Milled rice: with cogeneration, rice husks mean power.
rice mill on the outskirts of Phnom Penh looks set to be the first business in
the country to implement cogeneration, an environmentally friendly mechanism for
producing both heat and electricity from a single fuel source.
Angkor Rice is the only business to have applied for a European Commission (EC) grant
to develop a demonstration project for the technology. If all goes to plan, the factory
will implement cogeneration next year.
Using surplus rice husks for fuel, the cogeneration plant will burn the husks to
produce super-heated steam. That drives a turbine, which produces electricity. The
heat from the stream is used to dry the rice.
With these green credentials, the state-of-the-art mill could be just the project
to showcase the merits of the Clean Development Mechanism (CDM).
Hing Kunthap is the country coordinator for the COGEN 3 project, the initiative by
the EC and ASEAN to promote cogeneration in the region. He said the technology produces
only half the carbon dioxide emissions of a conventional diesel engine.
"Cogeneration is very good for energy conservation and is a CDM project [because
it] addresses climate change issues," he said. "We use bio-mass, which
is in itself a renewable energy. Using bio-mass, cogeneration is super-clean."
The demonstration project should receive a grant of up to 400,000 euros on condition
the company uses suppliers from the European Union. Angkor Rice has submitted its
application to COGEN 3, and expects to hear back in May.
Both Hing Kunthap and Angkor Rice chief executive officer Chieu Hieng are confident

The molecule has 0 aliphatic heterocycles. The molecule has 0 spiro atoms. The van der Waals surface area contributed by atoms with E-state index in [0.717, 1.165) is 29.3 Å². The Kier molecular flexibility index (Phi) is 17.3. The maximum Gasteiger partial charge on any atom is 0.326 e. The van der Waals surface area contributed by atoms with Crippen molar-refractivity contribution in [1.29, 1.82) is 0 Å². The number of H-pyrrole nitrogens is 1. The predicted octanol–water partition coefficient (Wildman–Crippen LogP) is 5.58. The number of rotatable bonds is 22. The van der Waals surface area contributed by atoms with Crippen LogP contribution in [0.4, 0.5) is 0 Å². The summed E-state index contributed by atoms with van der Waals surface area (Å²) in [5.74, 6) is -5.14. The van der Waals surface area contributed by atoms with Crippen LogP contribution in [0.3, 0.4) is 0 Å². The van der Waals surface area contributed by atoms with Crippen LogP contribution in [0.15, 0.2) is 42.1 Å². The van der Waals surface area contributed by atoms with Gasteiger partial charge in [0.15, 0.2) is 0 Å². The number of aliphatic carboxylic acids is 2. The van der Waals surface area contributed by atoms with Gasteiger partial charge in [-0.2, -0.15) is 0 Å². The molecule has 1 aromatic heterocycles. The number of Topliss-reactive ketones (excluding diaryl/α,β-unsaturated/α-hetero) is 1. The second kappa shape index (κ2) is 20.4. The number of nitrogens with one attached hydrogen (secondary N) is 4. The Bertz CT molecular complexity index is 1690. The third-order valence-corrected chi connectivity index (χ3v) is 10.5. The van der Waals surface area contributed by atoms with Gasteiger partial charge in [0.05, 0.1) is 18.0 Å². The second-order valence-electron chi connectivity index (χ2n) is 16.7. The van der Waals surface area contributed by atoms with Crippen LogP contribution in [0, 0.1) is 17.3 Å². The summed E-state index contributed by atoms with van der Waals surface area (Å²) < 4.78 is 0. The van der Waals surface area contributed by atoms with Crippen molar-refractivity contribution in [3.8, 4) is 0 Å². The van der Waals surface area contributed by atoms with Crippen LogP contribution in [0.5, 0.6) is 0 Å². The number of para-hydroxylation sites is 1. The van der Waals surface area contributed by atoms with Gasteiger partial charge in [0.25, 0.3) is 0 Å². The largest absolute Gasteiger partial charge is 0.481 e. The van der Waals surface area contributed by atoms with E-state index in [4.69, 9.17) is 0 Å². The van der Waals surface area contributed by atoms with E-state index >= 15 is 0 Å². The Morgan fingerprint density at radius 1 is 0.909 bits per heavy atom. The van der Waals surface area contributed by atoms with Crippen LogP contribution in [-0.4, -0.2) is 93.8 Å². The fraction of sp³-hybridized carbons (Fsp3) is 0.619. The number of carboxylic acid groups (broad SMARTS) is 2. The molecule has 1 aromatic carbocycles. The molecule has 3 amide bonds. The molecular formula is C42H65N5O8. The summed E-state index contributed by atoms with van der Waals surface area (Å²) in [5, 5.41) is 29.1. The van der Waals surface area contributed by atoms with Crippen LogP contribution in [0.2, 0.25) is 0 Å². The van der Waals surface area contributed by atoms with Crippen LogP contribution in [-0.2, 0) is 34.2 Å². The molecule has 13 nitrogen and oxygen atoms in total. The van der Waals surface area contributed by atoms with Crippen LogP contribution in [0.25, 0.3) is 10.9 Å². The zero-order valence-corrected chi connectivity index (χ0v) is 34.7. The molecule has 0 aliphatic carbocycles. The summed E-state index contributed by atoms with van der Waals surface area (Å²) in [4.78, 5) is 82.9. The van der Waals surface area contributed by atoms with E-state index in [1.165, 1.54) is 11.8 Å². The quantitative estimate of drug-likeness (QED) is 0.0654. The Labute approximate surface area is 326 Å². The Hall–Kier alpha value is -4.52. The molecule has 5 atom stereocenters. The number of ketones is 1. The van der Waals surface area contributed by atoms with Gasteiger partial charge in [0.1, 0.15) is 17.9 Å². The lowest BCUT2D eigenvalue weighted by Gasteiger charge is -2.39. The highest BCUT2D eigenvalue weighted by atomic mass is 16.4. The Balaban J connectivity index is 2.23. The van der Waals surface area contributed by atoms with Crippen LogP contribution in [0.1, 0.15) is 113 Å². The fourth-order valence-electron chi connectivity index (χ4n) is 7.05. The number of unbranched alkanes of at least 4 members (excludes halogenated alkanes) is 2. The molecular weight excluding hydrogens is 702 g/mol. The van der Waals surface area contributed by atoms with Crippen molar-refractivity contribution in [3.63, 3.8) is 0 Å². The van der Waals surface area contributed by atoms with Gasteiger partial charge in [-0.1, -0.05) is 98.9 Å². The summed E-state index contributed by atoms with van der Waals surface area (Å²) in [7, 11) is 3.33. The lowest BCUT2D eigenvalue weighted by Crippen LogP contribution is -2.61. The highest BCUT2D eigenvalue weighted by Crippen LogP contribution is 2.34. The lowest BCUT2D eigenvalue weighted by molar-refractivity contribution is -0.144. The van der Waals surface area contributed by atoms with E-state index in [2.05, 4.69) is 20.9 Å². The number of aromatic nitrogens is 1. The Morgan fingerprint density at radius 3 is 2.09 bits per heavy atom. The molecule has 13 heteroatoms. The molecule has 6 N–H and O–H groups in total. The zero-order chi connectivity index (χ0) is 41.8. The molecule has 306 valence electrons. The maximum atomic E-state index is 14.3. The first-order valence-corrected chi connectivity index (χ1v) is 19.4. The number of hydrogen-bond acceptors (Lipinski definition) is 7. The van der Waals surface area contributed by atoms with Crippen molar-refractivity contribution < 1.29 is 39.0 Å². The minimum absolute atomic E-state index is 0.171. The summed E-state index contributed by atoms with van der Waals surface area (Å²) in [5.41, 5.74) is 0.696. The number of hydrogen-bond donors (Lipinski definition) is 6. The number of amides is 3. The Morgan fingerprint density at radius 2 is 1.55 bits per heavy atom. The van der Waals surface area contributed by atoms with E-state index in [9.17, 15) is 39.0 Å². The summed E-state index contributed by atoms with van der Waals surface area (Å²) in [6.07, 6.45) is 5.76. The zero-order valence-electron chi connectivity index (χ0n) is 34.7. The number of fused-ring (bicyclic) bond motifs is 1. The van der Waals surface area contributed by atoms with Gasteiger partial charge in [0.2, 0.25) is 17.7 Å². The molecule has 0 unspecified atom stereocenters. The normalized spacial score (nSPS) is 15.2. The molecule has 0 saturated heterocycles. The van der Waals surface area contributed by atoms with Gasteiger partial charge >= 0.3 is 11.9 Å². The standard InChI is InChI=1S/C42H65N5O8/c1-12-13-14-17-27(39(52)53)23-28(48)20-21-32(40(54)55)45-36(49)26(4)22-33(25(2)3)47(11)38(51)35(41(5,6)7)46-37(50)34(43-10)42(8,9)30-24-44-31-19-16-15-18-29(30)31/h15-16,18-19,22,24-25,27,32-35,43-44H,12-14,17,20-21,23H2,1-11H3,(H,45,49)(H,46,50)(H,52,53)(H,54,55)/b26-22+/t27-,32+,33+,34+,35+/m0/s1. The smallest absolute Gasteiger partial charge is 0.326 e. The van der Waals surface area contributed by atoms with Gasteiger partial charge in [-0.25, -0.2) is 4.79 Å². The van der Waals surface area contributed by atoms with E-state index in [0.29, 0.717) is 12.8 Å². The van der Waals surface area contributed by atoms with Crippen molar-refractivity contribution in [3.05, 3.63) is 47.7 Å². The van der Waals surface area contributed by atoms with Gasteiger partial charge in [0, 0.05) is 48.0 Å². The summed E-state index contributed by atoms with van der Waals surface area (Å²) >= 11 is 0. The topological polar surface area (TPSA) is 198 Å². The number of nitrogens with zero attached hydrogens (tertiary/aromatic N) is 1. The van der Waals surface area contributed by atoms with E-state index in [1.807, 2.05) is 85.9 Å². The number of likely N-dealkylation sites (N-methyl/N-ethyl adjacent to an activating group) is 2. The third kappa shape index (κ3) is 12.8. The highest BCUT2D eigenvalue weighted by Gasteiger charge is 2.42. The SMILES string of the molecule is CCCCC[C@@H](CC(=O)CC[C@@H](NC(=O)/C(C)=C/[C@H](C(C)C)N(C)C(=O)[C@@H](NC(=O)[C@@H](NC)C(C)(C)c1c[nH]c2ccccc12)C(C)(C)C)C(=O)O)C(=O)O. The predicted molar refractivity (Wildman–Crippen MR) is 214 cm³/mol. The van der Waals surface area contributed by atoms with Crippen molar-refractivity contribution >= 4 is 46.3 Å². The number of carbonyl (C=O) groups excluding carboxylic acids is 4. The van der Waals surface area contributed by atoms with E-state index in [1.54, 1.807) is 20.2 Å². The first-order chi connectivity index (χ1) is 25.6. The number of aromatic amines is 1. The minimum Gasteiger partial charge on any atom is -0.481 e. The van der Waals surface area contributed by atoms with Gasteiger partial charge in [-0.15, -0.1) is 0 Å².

the project will go ahead.
"The least I will have to wait is one year, but the sooner the better,"
said Hieng. "I have a lot of visitors. University students and guests of the
Cambodia government come to my rice mill. When you add cogeneration it will be even
CDM investment from abroad may be needed to help cogeneration take off on a large
scale, as start-up costs are high. Kunthap estimated it would cost $2 million to
implement cogeneration at Angkor Rice.
And the high initial investment is not the only barrier. Energy professionals said
the lack of organization and knowledge within the target market could hinder its
"It is new technology and rice millers have never seen it work before, and they
worry about implementing this," said Rin Seyur, senior manager at Small and
Medium Enterprise Cambodia. He added that the expense involved meant the technology
was only appropriate for large-scale operations.
Kunthap explained that hospitals, hotels and large factories could find the technology
useful. Worries about the expense, he said, would be quashed by the predicted quick
return on investment. His main concern is government red tape, which he described
as the "Achilles heel" of the process.
"There are Cambodians who want to invest, but they don't have enough security,"
he said. "The biggest [barriers] are the rules and regulations set up by the
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